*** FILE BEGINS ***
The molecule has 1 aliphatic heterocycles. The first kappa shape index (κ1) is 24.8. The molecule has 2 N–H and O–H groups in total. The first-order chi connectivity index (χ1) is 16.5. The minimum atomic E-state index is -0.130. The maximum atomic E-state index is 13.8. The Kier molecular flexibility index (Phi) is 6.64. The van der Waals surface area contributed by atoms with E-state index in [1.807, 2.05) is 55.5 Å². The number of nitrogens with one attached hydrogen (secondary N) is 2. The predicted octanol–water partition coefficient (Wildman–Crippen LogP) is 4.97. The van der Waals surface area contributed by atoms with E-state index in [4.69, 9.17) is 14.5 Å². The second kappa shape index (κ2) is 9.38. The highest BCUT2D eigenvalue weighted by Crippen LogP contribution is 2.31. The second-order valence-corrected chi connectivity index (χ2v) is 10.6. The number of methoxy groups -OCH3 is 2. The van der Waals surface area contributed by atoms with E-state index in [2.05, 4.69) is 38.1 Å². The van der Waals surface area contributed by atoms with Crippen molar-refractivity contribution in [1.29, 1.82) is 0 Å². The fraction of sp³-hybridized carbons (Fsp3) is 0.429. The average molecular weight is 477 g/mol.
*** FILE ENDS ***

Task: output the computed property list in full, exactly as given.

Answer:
The molecule has 1 aliphatic heterocycles. The first kappa shape index (κ1) is 24.8. The molecule has 2 N–H and O–H groups in total. The first-order chi connectivity index (χ1) is 16.5. The minimum atomic E-state index is -0.130. The maximum atomic E-state index is 13.8. The Kier molecular flexibility index (Phi) is 6.64. The van der Waals surface area contributed by atoms with E-state index in [1.807, 2.05) is 55.5 Å². The number of nitrogens with one attached hydrogen (secondary N) is 2. The predicted octanol–water partition coefficient (Wildman–Crippen LogP) is 4.97. The van der Waals surface area contributed by atoms with E-state index in [4.69, 9.17) is 14.5 Å². The second kappa shape index (κ2) is 9.38. The highest BCUT2D eigenvalue weighted by Crippen LogP contribution is 2.31. The second-order valence-corrected chi connectivity index (χ2v) is 10.6. The number of methoxy groups -OCH3 is 2. The van der Waals surface area contributed by atoms with E-state index in [2.05, 4.69) is 38.1 Å². The van der Waals surface area contributed by atoms with Crippen molar-refractivity contribution in [1.29, 1.82) is 0 Å². The fraction of sp³-hybridized carbons (Fsp3) is 0.429. The average molecular weight is 477 g/mol.